know, mom, lately I've been feeling really frustrated and depressed.
I'm not certain why, either, but the thought I had, when I tossed my
socks there, was 'I wish I could be my own boss, for a change!' "
it's crystal clear that this exchange has nothing at all, really, to do
with dirty socks, "order", or "laziness". It's about Felix's desire to
take control of his own life, and about his mother's lack of visibility
to this change in him. They both now have some powerful information to
help guide them in re-organizing the nature of their relationship, as
it grows into the future. But this is just one possibility. Let's
suppose Felix responded like this:
"I didn't feel anything particularly strongly, around that action, mom. Can you tell me a little more about the irritation?"
this point, Felix has asked his mother to explore the irritation with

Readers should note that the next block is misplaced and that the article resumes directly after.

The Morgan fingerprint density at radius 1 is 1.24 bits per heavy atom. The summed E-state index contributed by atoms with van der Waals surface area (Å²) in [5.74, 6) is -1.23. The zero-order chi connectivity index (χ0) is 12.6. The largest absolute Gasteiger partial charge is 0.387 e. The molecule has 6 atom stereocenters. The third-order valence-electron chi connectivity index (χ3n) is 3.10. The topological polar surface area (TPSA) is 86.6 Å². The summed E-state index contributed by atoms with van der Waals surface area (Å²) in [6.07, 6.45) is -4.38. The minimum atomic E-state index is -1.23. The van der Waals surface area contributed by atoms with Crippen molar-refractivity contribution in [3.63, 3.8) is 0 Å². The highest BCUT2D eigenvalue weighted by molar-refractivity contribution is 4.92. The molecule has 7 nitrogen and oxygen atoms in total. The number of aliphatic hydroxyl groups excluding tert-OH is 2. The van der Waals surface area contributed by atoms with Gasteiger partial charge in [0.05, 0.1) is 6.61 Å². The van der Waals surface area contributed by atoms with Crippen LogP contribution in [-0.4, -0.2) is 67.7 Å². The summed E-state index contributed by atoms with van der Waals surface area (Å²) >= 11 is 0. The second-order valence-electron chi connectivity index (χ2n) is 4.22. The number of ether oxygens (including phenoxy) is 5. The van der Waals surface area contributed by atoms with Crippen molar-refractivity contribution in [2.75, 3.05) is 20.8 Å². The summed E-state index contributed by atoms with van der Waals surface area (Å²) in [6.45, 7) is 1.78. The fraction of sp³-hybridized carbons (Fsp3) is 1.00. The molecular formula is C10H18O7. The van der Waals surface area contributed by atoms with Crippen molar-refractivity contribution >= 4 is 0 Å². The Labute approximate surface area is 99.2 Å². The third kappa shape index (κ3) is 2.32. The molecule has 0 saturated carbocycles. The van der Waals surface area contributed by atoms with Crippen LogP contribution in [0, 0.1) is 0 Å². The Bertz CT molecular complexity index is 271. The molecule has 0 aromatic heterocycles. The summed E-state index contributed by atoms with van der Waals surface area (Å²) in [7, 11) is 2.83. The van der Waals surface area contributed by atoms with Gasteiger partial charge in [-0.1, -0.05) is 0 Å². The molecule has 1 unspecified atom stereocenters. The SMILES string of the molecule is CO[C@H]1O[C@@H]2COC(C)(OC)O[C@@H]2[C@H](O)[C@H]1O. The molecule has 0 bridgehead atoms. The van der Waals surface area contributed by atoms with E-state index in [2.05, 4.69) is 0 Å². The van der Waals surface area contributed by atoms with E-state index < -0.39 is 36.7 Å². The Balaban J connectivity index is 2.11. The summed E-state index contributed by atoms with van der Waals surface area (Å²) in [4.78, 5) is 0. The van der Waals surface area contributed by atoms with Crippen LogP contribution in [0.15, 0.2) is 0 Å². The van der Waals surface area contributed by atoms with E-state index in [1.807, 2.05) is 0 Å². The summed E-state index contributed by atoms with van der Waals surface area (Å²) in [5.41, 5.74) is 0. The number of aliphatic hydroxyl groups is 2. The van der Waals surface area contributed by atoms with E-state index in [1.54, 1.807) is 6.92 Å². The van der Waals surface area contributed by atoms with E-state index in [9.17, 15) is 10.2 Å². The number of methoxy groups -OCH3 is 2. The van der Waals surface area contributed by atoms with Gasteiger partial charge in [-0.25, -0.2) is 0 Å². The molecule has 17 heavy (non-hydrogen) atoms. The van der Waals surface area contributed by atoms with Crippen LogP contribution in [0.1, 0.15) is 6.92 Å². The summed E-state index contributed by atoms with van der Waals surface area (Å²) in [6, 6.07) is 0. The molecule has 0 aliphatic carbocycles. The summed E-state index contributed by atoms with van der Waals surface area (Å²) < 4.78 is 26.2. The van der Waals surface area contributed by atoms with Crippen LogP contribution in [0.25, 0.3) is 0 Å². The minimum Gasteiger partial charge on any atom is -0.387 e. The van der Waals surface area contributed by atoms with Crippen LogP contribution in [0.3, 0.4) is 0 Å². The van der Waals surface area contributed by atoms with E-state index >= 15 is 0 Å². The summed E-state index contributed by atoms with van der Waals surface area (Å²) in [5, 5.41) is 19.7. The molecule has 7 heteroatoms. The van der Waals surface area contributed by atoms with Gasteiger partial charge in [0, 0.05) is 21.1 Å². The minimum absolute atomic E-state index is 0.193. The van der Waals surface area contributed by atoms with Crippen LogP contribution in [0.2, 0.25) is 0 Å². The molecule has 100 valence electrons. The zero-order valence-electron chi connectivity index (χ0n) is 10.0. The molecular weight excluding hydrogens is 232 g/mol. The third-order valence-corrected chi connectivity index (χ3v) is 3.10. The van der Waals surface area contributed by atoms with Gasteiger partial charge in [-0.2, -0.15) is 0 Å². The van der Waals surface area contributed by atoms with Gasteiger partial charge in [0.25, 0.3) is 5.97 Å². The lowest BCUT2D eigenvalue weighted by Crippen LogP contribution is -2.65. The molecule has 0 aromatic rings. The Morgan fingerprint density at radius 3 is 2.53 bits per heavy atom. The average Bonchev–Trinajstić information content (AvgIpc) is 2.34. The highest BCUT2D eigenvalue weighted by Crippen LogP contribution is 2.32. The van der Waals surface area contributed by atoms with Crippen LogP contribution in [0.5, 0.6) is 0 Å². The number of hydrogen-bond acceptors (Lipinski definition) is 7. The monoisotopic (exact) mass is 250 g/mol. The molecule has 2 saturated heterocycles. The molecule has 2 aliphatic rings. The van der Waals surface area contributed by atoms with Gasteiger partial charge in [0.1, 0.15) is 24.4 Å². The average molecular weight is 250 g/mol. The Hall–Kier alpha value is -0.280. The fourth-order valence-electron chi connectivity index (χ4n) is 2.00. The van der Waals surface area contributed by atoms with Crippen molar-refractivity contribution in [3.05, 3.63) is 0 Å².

him, and has opened the door for receiving her preferences as part of
that. In this example, Felix indeed, might be more than glad to comply,
since he has participated as a collaborator in the discovery process,
rather than simply being "told" what is expected of him. By offering to
consider Felix's feelings first, his mother demonstrates that she is
open to reason, cares about what is going on in her son's inner life,
and earns the respect of her authority, rather than demanding it.
What's more, there is no irreconcilable dichotomy. Regardless of the
direction the conversation takes, Felix's mother never has to surrender
her own needs or desires. All she is doing, is insuring that she is
clear about what those really are.
Conclusion To the First Segment
we are committed to discovering the truth - both in our relationships,
and in the world - we are open to meeting others together, in an
objective reality where subjective experiences can be shared and
compared. But when we are merely committed to the goal of meeting our
subjective "needs", we have no choice but to treat others as objects,
to whom we can only make requests and wait for compliance. Searching
for the truth together, however, our needs are discovered and met in
reality, as an effect of that process, not the end goal in
itself. This is, as I see it, the essential flaw in NVC (so far as I've
read), and the core distinction between NVC, and much better
methodologies like RTR.